Corbin, et al. v. GoDaddy.com, Inc.

Filing 24

ORDER - that Defendant's Motion to Dismiss (Doc. 7) is DENIED as moot. IT IS FURTHER ORDERED that Defendant's Motion to Dismiss (Doc. 20) is GRANTED. Counts one and two are dismissed. FURTHER ORDERED that Plaintiffs may file an Amended Complaint within 15 days of the date of this Order. FURTHER ORDERED that Defendant's Motion to Strike (Doc. 23) is GRANTED. Signed by Judge G Murray Snow on 3/2/11.(KMG)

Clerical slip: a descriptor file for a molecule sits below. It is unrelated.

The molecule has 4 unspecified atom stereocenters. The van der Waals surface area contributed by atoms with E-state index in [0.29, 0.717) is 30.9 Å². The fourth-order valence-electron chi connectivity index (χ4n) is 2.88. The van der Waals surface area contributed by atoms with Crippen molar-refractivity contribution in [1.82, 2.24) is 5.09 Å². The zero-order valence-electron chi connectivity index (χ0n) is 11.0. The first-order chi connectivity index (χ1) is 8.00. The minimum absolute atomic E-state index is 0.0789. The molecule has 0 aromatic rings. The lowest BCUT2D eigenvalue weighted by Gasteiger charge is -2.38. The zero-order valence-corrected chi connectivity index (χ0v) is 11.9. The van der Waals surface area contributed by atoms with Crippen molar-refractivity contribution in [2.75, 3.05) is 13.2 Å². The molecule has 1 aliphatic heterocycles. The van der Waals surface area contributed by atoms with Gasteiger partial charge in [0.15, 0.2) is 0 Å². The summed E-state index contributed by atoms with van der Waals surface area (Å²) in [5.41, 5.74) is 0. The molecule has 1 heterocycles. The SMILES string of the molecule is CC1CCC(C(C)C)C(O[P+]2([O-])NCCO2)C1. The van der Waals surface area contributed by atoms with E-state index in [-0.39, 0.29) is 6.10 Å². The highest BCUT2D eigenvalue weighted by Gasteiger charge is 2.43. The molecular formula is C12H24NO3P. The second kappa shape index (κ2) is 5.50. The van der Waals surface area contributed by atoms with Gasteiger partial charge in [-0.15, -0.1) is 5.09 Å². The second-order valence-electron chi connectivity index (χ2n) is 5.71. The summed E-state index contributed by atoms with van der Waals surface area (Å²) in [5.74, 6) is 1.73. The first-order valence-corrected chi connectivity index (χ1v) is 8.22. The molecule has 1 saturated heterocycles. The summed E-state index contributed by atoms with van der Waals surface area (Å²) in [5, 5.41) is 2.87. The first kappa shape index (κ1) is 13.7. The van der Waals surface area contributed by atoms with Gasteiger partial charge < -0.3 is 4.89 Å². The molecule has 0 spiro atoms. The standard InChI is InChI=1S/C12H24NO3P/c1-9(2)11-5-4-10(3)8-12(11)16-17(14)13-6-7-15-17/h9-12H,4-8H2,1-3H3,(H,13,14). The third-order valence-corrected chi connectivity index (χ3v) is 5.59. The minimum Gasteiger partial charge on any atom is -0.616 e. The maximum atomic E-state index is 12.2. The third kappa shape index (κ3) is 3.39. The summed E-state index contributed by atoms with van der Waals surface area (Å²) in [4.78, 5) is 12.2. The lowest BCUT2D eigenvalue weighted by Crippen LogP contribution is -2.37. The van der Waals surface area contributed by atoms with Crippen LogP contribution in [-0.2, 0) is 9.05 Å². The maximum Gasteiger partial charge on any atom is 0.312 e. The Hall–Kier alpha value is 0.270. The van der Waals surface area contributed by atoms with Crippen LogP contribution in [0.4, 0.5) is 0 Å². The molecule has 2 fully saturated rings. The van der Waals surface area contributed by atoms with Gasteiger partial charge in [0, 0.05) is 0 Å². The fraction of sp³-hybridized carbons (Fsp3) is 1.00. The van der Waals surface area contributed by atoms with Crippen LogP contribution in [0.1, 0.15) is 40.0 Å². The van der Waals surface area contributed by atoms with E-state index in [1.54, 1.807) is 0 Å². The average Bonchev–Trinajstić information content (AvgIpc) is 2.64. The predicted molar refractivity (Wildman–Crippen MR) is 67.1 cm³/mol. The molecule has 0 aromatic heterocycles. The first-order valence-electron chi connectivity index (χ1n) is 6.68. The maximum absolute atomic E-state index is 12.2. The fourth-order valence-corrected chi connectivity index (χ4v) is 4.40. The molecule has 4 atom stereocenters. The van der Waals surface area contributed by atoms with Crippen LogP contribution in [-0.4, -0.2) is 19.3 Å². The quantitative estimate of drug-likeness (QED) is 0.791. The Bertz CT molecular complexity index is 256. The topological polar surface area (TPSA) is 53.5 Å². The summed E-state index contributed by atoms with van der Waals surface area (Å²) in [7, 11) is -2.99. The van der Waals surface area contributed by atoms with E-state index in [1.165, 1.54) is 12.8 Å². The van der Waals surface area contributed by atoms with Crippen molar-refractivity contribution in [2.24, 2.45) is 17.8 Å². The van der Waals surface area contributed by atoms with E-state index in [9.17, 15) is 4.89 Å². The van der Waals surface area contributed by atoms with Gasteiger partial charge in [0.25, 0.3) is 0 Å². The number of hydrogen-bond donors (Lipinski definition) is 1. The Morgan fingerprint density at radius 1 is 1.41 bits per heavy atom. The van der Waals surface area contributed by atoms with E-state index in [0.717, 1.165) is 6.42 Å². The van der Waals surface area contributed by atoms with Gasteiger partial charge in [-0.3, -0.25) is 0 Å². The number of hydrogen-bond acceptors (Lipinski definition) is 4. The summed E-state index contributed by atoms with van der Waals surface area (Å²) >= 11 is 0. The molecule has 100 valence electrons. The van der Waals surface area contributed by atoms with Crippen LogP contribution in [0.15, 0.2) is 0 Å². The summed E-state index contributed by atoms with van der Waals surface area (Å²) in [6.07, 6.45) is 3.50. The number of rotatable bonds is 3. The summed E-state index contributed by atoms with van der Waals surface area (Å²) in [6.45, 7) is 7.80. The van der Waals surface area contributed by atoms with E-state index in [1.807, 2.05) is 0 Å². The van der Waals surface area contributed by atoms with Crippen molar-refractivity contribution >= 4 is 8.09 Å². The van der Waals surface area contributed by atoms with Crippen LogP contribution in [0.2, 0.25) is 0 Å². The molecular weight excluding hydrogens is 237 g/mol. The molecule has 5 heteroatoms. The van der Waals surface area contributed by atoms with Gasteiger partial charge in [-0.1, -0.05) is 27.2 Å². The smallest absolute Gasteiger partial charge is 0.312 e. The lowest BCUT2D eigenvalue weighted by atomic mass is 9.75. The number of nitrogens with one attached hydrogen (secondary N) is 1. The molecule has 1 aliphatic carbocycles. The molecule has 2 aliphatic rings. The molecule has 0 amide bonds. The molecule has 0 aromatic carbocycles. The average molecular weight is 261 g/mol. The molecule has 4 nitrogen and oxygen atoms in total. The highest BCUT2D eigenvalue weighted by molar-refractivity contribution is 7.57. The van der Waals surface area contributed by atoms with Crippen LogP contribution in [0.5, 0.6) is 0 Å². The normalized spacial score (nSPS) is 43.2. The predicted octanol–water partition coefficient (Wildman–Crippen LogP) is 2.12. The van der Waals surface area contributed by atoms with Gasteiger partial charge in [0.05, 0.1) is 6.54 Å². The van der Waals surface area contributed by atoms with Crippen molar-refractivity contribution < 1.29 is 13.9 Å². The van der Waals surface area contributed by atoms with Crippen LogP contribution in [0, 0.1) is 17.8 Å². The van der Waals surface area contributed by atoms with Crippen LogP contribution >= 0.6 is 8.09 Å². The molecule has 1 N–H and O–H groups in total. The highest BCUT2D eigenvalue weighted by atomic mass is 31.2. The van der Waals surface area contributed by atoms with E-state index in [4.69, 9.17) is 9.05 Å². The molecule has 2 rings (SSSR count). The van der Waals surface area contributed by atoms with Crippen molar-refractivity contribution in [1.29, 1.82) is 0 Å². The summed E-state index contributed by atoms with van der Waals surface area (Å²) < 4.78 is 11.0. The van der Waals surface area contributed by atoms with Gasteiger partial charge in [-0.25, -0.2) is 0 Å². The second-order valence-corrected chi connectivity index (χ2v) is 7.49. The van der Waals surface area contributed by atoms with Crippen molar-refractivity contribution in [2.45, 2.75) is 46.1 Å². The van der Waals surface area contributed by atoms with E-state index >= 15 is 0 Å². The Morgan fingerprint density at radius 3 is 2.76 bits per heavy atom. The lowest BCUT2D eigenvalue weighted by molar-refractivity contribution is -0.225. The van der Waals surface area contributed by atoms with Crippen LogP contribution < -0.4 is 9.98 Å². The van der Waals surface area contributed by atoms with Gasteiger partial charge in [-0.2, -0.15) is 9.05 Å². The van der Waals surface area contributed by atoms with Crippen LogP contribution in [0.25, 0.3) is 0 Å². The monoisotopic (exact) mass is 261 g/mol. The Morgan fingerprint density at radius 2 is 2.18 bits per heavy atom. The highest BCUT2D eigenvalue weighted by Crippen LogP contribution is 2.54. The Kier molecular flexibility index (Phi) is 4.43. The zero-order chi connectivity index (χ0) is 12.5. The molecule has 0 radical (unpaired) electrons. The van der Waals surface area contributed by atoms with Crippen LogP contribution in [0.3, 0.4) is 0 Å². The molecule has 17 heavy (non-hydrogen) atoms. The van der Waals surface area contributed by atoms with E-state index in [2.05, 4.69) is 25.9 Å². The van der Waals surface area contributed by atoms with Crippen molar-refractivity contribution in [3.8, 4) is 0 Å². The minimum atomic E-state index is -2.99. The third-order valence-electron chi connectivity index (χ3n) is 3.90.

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Corbin, et al. v. GoDaddy.com, Inc. Doc. 24 1 2 3 4 5 6 7 8 9 10 11 12 13 14 15 16 17 18 19 20 21 22 23 24 25 26 27 28 WO NOT FOR PUBLICATION IN THE UNITED STATES DISTRICT COURT FOR THE DISTRICT OF ARIZONA Casey Corbin, et al., Plaintiffs, vs. GoDaddy.com, corporation, Inc., an Defendant. ) ) ) ) ) ) ) Arizona) ) ) ) ) ) No. CV-10-1313-PHX-GMS ORDER Pending before the Court are a Motion to Dismiss (Doc. 20) Counts one and two of Plaintiffs' First Amended Complaint (Doc. 19) and a Motion to Strike (Doc. 23), filed by Defendant GoDaddy.com, Inc. ("GoDaddy").1 After reviewing the pleadings, and having determined that oral argument is unnecessary,2 the Court grants the Motion to Dismiss and the Motion to Strike. Defendant's first Motion to Dismiss (Doc. 7) is moot because Defendant relies on the same arguments in its second Motion to Dismiss (Doc. 20), which was filed after Plaintiffs amended their complaint. Defendant's request for oral argument is denied because the parties have had an adequate opportunity to present their written arguments, and oral argument will not aid the Court's decision. See Lake at Las Vegas Investors Grp., Inc. v. Pac. Malibu Dev., 933 F.2d 724, 729 (9th Cir. 1991). 2 1 Dockets.Justia.com 1 2 3 4 5 6 7 8 9 10 11 12 13 14 15 16 17 18 19 20 21 22 23 24 25 26 27 28 I. Legal Standard BACKGROUND Plaintiffs Casey Corbin, Christopher Flournoy, Toby Harris, Benny Henriksen, Alan Reeser, John Does 1-100, and Jane Does 1-100 (collectively "Plaintiffs") allege the following. (Doc. 19). Plaintiffs were employed by Defendant GoDaddy, an Arizona corporation, as Inbound Technical Sales and Support Specialists for various periods of time between 20042010. GoDaddy enticed potential employees with advertisements promising that Inbound Technical Sales and Support Specialists have salaries of "$12.00 per hour + bonus to start" and that they are eligible for bonus pay during training. GoDaddy advertises that average earnings for these employees is between $35,000 and $45,000 per year and that top earners earn $60,000 per year. During training, employees are presented with a matrix showing that they will earn bonus payments through the sale of products and services. At times GoDaddy refers to the bonus payments as commission payments. (Doc. 19, Ex. 1). Plaintiffs relied upon the promise of bonuses/commissions in completing their work for GoDaddy and reasonably expected to receive such payments based on their sales volume. Plaintiffs assert the following claims: 1) violation of the Fair Labor Standards Act ("FLSA") as to all Plaintiffs and all similarly situated individuals opting in because GoDaddy wrongfully withheld overtime pay from Plaintiffs by excluding their non-discretionary bonus payments from their normal rates of pay for purposes of calculating overtime pay pursuant to 29 U.S.C. 207(a) and (e)(3); 2) violation of A.R.S. 23-355 as to all Plaintiffs and the state class for denying them earned bonuses based on employment of a subjective and arbitrary "Quality Assurance" factor, which was applied at will by GoDaddy; and 3) wrongful termination of Plaintiff Harris. Defendant moves to dismiss Counts one and two. DISCUSSION To survive dismissal for failure to state a claim pursuant to Federal Rule of Civil Procedure 12(b)(6), a complaint must contain more than "labels and conclusions" or a "formulaic recitation of the elements of a cause of action"; it must contain factual allegations sufficient to "raise a right to relief above the speculative level." Bell Atl. Corp. v. Twombly, -2- 1 2 3 4 5 6 7 8 9 10 11 12 13 14 15 16 17 18 19 20 21 22 23 24 25 26 27 28 550 U.S. 544, 555 (2007). While "a complaint need not contain detailed factual allegations . . . it must plead `enough facts to state a claim to relief that is plausible on its face.'" Clemens v. DaimlerChrysler Corp., 534 F.3d 1017, 1022 (9th Cir. 2008) (quoting Twombly, 550 U.S. at 570). "A claim has facial plausibility when the plaintiff pleads factual content that allows the court to draw the reasonable inference that the defendant is liable for the misconduct alleged." Ashcroft v. Iqbal, 129 S.Ct. 1937, 1949 (2009) (citing Twombly, 550 U.S. at 556). The plausibility standard "asks for more than a sheer possibility that a defendant has acted unlawfully. Where a complaint pleads facts that are `merely consistent with' a defendant's liability, it `stops short of the line between possibility and plausibility of entitlement to relief.'" Id. (internal citations omitted) (quoting Twombly, 550 U.S. at 557). Similarly, legal conclusions couched as factual allegations are not given a presumption of truthfulness, and "conclusory allegations of law and unwarranted inferences are not sufficient to defeat a motion to dismiss." Pareto v. FDIC, 139 F.3d 696, 699 (9th Cir. 1998). When analyzing a complaint for failure to state a claim under Rule 12(b)(6), "[a]ll allegations of material fact are taken as true and construed in the light most favorable to the nonmoving party." Smith v. Jackson, 84 F.3d 1213, 1217 (9th Cir. 1996). Courts generally will not consider evidence or documents beyond the complaint in the context of a Rule 12(b)(6) motion to dismiss. Lazy Y Ranch Ltd. v. Behrens, 546 F.3d 580, 588 (9th Cir. 2008).3 II. Analysis A. Count One: Violation of Fair Labor Standards Act Count one is an FLSA claim, brought on behalf of Plaintiffs and "[a]ll current and former GoDaddy employees who were employed as Inbound Technical Sales and Support Specialists and who have received or been entitled to receive bonus payments and have Accordingly, Defendant's Motion to Strike the exhibits attached to Plaintiffs' Response and the new factual allegations contained therein is granted. (Doc. 23). Pursuant to Federal Rule 12(d), the Court disregards "matters outside the pleadings," including the four earnings statements attached to the Response (Doc. 21, Ex. A), and the factual allegations presented for the first time in the Response. (Doc. 23). -3- 3 1 2 3 4 5 6 7 8 9 10 11 12 13 14 15 16 17 18 19 20 21 22 23 24 25 26 27 28 worked overtime for Defendant and whose normal rate of pay for overtime payment purposes was calculated by excluding non-discretionary bonus payments." (Doc. 19, 39). Count one alleges that "GoDaddy wrongfully withheld overtime pay from the Plaintiffs by excluding the Plaintiffs' non-discretionary bonus payments from their normal rates of pay for purposes of calculating their overtime pay in violation of 29 U.S.C. 207(a) and (e)(3)." (Id. at 56). The FLSA provides that a covered employer shall not employ any employee "for a workweek longer than forty hours unless such employee receives compensation for his employment in excess of the hours above specified at a rate not less than one and one-half times the regular rate at which he is employed." 29 U.S.C. 207(a)(1). The FLSA defines "regular rate" as "all remuneration for employment", but excluding payment in which "both the fact that payment is to be made and the amount of the payment are determined at the sole discretion of the employer at or near the end of the period and not pursuant to any prior contract, agreement, or promise causing the employee to expect such payments regularly." 29 U.S.C. 207(e)(3) (emphasis added). Even viewing the Complaint in the light most favorable to Plaintiffs, the Court finds that Plaintiffs have not pled sufficient facts to establish a FLSA claim. In their general allegations Plaintiffs assert the following facts, which they subsequently incorporate into their specific claims: (1) "During training, employees are presented with a complex bonus structure which is not provided to them in writing." (Doc. 19, 22); (2) "The amount of each employee's bonus payments is based upon total sales, however, GoDaddy selectively refuses bonuses to employees regardless of sales numbers on the basis of a `Quality Assurance' factor which is, upon information and belief, subjective and arbitrary." (Id. at 23); and (3) "Plaintiffs were denied bonuses based on a subjective Quality Assurance factor applied at will by GoDaddy." (Id. at 24). The foregoing allegations appear to admit that a subjective Quality Assurance factor was part of the bonus formula. In such a circumstance, both the fact and the amount of GoDaddy's bonus payments were in the sole discretion of the employer. Thus, Plaintiffs fail to state a plausible claim pursuant to 29 U.S.C. 207(e)(3). To the contrary, the allegations strongly suggest that the bonus payments, which were selectively -4- 1 2 3 4 5 6 7 8 9 10 11 12 13 14 15 16 17 18 19 20 21 22 23 24 25 26 27 28 denied to employees on the basis of a subjective and arbitrary Quality Assurance factor, fall squarely within GoDaddy's discretion. Plaintiffs' assertion, despite this admission, that the bonus system is non-discretionary, as defined in 29 U.S.C. 207(e), (Doc. 19, 52), is also insufficient to support their claim because it constitutes a legal conclusion that appears to be contradicted by Plaintiffs' own factual allegations.4 Accordingly, Plaintiffs have not pled sufficient facts to demonstrate that Defendant's exclusion of the bonus payments in calculating overtime pay could plausibly be in violation of the FLSA. Specifically, they have failed to allege facts to establish that the term "regular rate," as defined under the FLSA, could be inclusive of GoDaddy's bonus payments, which as alleged by Plaintiffs, were contingent upon a subjective and arbitrary factor. Because Plaintiffs' factual allegations with respect to their FLSA claim are insufficient to state a claim to relief that is plausible on its face, Count one is dismissed, with leave to amend. B. Count Two: Violation of A.R.S. 23-355 Count two of Plaintiffs' Amended Complaint alleges that "GoDaddy wrongfully withheld bonus payments from Plaintiffs by employing a subjective and arbitrary Quality Assurance factor to deny earned bonus/commission payments." (Doc. 19, 68). Similar to Count one, Defendant seeks dismissal of this count on grounds that it fails to state a plausible claim where Plaintiffs themselves have acknowledged the discretionary nature of any bonuses. A.R.S. 23-355 provides that "if an employer . . . fails to pay wages due any employee, the employee may recover in a civil action against an employer or former employer an amount that is treble the amount of the unpaid wages." Under 23-350(5), Defendant additionally contends that this count should be dismissed because Plaintiffs have "failed to assert that they received any bonus payments during any of the same weeks in which they also worked overtime . . . and if Plaintiffs did not earn any bonuses during the same weeks when they worked overtime, there cannot be an FLSA violation." (Doc. 20). Defendant's argument is unpersuasive because at this stage of the litigation Plaintiffs need not plead such highly specific factual allegations. Nonetheless, for the reasons addressed above, Plaintiffs have failed to allege sufficient facts to state a FLSA claim. -5- 4 1 2 3 4 5 "wages" means: nondiscretionary compensation due an employee in return for labor or services rendered by an employee for which the employee has a reasonable expectation to be paid whether determined by a time, task, piece, commission or other method of calculation. Wages include . . . commissions, bonuses and other amounts promised when the employer has a policy or practice of making such payments. Plaintiffs contend that the application of a "subjective and arbitrary Quality Assurance 6 Factor" does not render the bonus payments discretionary for purposes of A.R.S. 23-355. 7 (Doc. 19, 68). The Court respectfully disagrees. While A.R.S. 23-350(5) expressly 8 includes "bonuses" in its definition of "wages," the bonuses must qualify as 9 "nondiscretionary compensation" in order to fall within the scope of the statute. 10 By its terms, A.R.S. 23-355 "subjects an employer to treble damages for failing to 11 pay nondiscretionary compensation for labor or services actually performed and for which 12 the employee had a reasonable expectation, no matter how the compensation is calculated 13 or whether labeled as wages, sick pay, vacation pay, severance pay, commissions or 14 bonuses." Schade v. Diethrich, 158 Ariz. 1, 13, 760 P.2d 1050, 1062 (1988) (emphasis 15 added) (citing Abrams v. Horizon Corp., 137 Ariz. 73, 77, 669 P.2d 51, 55 (1983)). Like the 16 FLSA, the bonus payments must qualify as "nondiscretionary compensation" in order to fall 17 within the scope of the Arizona wage statute. Here, Plaintiffs have conceded that "GoDaddy 18 selectively refuses bonuses to employees regardless of sales numbers on the basis of a 19 `Quality Assurance' factor which is, upon information and belief, subjective and arbitrary." 20 (Doc. 19, 23). Such a factual allegation indicates that the bonus payments were contingent 21 upon a "subjective and arbitrary" Quality Assurance score, and thus discretionary in nature. 22 Accordingly, Plaintiffs have failed to allege sufficient facts to demonstrate that the bonus 23 payments fall within the scope of "wages" as defined by A.R.S. 23-350(5), and therefore 24 the claim is dismissed, with leave to amend. 25 /// 26 27 28 -6- 1 2 3 4 5 6 7 8 9 10 11 12 13 14 15 16 17 18 19 20 21 22 23 24 25 26 27 28 CONCLUSION Defendant's Motion to Dismiss is granted with respect to Counts one and two. Plaintiffs have failed to state a claim against Defendant with regard to both counts. At the same time, the Court "should freely give leave [to amend] when justice so requires." FED. R. CIV. P. 15(a)(2). The Ninth Circuit has characterized this as a standard of "extreme liberality." Moss v. U.S. Secret Serv., 572 F.3d 962, 972 (9th Cir. 2009) (internal quotation marks omitted). Given that Plaintiffs may be able to allege sufficient facts with regard to Counts one and two, dismissal is with leave to amend. However, this is Plaintiffs' final opportunity to amend their Complaint. IT IS HEREBY ORDERED that Defendant's Motion to Dismiss (Doc. 7) is DENIED as moot. IT IS FURTHER ORDERED that Defendant's Motion to Dismiss (Doc. 20) is GRANTED. Counts one and two are dismissed. IS IT FURTHER ORDERED that Plaintiffs may file an Amended Complaint within 15 days of the date of this Order. IT IS FURTHER ORDERED that Defendant's Motion to Strike (Doc. 23) is GRANTED. DATED this 2nd day of March, 2011. -7-